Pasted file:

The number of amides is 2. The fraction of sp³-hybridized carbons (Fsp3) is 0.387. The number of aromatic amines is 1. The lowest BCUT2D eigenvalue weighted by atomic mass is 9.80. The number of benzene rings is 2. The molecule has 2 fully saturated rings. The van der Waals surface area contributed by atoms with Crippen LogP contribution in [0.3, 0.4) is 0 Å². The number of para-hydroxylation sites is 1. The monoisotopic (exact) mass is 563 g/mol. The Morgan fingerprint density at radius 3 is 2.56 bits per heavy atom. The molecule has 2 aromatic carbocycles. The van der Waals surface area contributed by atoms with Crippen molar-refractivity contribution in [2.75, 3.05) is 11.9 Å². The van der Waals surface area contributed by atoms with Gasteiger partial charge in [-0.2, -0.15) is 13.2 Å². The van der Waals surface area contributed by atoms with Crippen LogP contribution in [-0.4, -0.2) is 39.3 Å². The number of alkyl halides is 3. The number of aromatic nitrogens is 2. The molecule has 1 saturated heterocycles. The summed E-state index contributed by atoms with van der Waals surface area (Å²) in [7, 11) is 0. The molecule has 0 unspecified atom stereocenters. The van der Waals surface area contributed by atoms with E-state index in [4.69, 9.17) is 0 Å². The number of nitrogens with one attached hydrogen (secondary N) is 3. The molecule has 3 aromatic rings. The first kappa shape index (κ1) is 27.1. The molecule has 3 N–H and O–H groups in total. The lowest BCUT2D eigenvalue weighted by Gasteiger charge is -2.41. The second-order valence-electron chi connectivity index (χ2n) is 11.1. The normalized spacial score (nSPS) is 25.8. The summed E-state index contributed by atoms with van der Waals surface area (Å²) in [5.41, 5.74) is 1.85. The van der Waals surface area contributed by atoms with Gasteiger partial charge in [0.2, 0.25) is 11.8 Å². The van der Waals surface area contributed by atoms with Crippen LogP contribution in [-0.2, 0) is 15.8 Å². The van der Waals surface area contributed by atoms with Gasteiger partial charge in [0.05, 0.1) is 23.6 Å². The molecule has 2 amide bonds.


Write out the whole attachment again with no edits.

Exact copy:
The number of amides is 2. The fraction of sp³-hybridized carbons (Fsp3) is 0.387. The number of aromatic amines is 1. The lowest BCUT2D eigenvalue weighted by atomic mass is 9.80. The number of benzene rings is 2. The molecule has 2 fully saturated rings. The van der Waals surface area contributed by atoms with Crippen LogP contribution in [0.3, 0.4) is 0 Å². The number of para-hydroxylation sites is 1. The monoisotopic (exact) mass is 563 g/mol. The Morgan fingerprint density at radius 3 is 2.56 bits per heavy atom. The molecule has 2 aromatic carbocycles. The van der Waals surface area contributed by atoms with Crippen molar-refractivity contribution in [2.75, 3.05) is 11.9 Å². The van der Waals surface area contributed by atoms with Gasteiger partial charge in [-0.2, -0.15) is 13.2 Å². The van der Waals surface area contributed by atoms with Crippen LogP contribution in [-0.4, -0.2) is 39.3 Å². The number of alkyl halides is 3. The number of aromatic nitrogens is 2. The molecule has 1 saturated heterocycles. The summed E-state index contributed by atoms with van der Waals surface area (Å²) in [7, 11) is 0. The molecule has 0 unspecified atom stereocenters. The van der Waals surface area contributed by atoms with E-state index in [4.69, 9.17) is 0 Å². The number of nitrogens with one attached hydrogen (secondary N) is 3. The molecule has 3 aromatic rings. The first kappa shape index (κ1) is 27.1. The molecule has 3 N–H and O–H groups in total. The lowest BCUT2D eigenvalue weighted by Gasteiger charge is -2.41. The second-order valence-electron chi connectivity index (χ2n) is 11.1. The normalized spacial score (nSPS) is 25.8. The summed E-state index contributed by atoms with van der Waals surface area (Å²) in [5.41, 5.74) is 1.85. The van der Waals surface area contributed by atoms with Gasteiger partial charge in [0.2, 0.25) is 11.8 Å². The van der Waals surface area contributed by atoms with Crippen LogP contribution in [-0.2, 0) is 15.8 Å². The van der Waals surface area contributed by atoms with Gasteiger partial charge in [0.05, 0.1) is 23.6 Å². The molecule has 2 amide bonds.